by Ben Cohen
Having watched the world economy teeter on the edge of absolute destruction, one would think that extending the ‘privatize everything’ doctrine to the oceans would be bordering on the insane.
But no, Gregg Easterbrook, contributing editor to The Atlantic thinks it’s a fantastic idea. He writes:
Unfortunately, only limited laws govern the open ocean, where factory
trawlers scoop up huge volumes of fish without concern for maintaining
a healthy population. These waters epitomize the “tragedy of the
commons,” in which “anything goes” leads to runaway exploitation,
because no one has a property interest in safeguarding the common
There is no doubt that rapidly depleting fish stocks is a serious environmental problem, and the status quo is totally unsustainable. The laws governing the oceans are vague, poorly administered and barely enforced. But privatizing them is not the answer, and is perhaps one of the worst ideas I’ve ever heard.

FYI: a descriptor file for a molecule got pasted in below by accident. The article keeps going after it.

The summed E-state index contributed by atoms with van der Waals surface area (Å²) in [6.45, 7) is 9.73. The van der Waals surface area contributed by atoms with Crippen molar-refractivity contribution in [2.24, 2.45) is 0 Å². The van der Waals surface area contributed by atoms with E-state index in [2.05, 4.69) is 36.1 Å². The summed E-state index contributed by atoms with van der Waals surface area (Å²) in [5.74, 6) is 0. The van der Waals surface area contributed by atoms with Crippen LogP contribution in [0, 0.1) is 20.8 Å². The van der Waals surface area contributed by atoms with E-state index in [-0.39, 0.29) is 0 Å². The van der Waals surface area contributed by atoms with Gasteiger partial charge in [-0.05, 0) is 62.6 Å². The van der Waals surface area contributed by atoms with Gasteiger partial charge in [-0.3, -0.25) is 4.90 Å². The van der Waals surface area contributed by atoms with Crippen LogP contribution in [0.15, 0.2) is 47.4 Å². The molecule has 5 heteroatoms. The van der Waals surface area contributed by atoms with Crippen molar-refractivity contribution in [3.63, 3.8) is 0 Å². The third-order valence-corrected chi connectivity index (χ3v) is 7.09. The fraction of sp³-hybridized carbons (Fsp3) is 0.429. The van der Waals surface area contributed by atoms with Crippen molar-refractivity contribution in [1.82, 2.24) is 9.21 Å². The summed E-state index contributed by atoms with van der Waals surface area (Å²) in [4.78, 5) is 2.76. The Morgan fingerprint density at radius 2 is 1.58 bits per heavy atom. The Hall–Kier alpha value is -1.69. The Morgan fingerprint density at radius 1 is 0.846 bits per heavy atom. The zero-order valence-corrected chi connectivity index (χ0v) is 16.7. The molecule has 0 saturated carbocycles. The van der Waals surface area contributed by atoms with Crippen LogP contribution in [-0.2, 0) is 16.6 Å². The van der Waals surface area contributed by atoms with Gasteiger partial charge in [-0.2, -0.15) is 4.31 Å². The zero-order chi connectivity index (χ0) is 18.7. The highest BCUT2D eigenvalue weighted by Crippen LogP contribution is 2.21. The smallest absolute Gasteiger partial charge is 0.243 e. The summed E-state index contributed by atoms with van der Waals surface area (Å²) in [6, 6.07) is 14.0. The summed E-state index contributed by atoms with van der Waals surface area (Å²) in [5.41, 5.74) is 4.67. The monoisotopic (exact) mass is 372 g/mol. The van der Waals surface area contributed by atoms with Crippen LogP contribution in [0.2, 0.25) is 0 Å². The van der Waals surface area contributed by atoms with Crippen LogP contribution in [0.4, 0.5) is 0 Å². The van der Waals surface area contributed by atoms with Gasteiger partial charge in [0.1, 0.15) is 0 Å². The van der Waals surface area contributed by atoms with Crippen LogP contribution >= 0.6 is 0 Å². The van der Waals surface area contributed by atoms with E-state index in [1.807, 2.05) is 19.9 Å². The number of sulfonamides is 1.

Privatization in certain economic spheres is clearly a good thing. The government shouldn’t really be involved with setting the price of cheese, and generally speaking, it shouldn’t interfere with small businesses (other than to enforce anti trust laws and ensure they aren’t breaking health and safety standards, labor laws etc). But the privatization of natural resources is a step too far, and the enormous inequality it incurs far outweighs the benefits.
If oceans are privatized, it will mean one thing. That the rich will own it, and become even richer. The notion that it will preserve our eco systems is somewhat fanciful, and regardless, the prospect of selling off part of the natural world to the mega rich is morally repugnant. They cannot own the ocean in the same way that they cannot own the air. We need both to exist, and the moment we sell it off for profit, we make being alive a privilege of the rich. We need to come up with some new ideas that don’t involve allowing unregulated private entities to dominate every aspect of our lives. It hasn’t worked out so well for the majority of people, and there’s no reason to believe it will if we keep doing it.
After all, it is the definition madness to do the same thing over and over and expect a different result.
Ben Cohen is the editor and founder of The Daily Banter. He lives in Washington DC where he does podcasts, teaches Martial Arts, and tries to be a good father. He would be extremely disturbed if you took him too seriously.